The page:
"Lebanese civil society fills in for many aspects of the country's health care service because our political system is failing us," Lebanon's former deputy prime minister and health care minister Ghassan Hasbani tells DW. He says the Beirut blast dealt a severe blow to the people of Lebanon, who are already struggling with low incomes, high unemployment, and widespread poverty. Hasbani, who only left Lebanon's government last year, calls this is a "failed state scenario." This is why, he says, civil society activism is all the more important in Lebanon. Hasbani says many hospitals were seriously damaged in the explosion and have depended on international support to remain or become operational once more.
Cyrine says she is happy to supply desperate her fellow Lebanese with much-needed medication. Meanwhile, a number of political organizations have tried capitalizing on the situation. Cyrine tells DW a few parties asked her if she wanted to become the "Shiite poster girl" for this inter-faith altruism. But she refuses to be instrumentalized.
Read more: Will protests after Beirut blast bring reform to Lebanon?
Fundamental changes are needed
Like many young people from Lebanon, Cyrine loves her homeland, yet knows full well that fundamental changes are desperately needed. When anti-governmental protests began last October, Cyrine was seven months pregnant with her baby daughter. She was hopeful the protests would pave the way for a better future for her child. Cyrine was hoping the protest wave would help unite Lebanese society despite its religious differences, force the state to work more efficiently and compel the government to take an interest in bettering the lives of its people, instead of lining its own pockets. Gradually, however, the protest movement lost momentum and politics returned to normal. Cyrine once again lost hope.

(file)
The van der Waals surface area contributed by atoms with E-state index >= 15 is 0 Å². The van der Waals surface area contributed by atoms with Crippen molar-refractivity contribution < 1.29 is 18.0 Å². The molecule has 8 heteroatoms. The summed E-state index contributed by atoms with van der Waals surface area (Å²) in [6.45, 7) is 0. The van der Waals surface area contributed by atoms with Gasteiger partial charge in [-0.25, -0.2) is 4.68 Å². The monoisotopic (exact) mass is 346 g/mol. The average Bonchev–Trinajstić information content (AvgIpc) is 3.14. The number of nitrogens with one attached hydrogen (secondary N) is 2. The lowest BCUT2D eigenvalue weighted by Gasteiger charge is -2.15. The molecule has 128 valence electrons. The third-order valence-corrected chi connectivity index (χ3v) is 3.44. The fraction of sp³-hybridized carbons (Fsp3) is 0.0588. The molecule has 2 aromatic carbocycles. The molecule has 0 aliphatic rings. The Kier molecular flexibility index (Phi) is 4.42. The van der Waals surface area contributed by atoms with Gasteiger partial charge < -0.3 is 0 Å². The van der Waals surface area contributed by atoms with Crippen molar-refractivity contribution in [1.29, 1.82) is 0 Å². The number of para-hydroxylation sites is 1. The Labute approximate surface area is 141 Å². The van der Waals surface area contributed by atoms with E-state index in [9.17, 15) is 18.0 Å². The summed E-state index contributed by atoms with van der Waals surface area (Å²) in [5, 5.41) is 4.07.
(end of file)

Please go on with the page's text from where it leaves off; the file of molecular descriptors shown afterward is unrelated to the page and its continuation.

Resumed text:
Until she witnessed many of her young peers helping others after the Beirut explosion. Now, she is optimistic again. "I know we can make it; maybe not today or tomorrow, we'll need time – but we can make it," she says. But Cyrine has become utterly cynical about the country's politicians. In her view, they are just making life difficult for ordinary Lebanese people. She also blames them for her miscarriage. "My daughter died because of medical complications resulting from a corrupt system." While her loss still pains her, it also motivates her to continue helping others.
Read more: Beirut's cultural scene damaged by explosion
Making a difference
Cyrine's Instagram aptly-named Instagram account, CyrineCanDo, manifests her determination. She is full of energy, eager to make things happen. On the phone with her friend, she recounts her visit to Wadiha and Rizik‘s house earlier that day. But she knows the elderly couple need continuous assistance, instead of sporadic visits. So she launches a fundraising appeal to find a nurse who can look after the elderly couple. That evening, after learning that someone has come forward to do the job, she almost cries with joy. "My actions have made a real difference today," Cyrine says, as she gets up to collect more medications to distribute the coming day.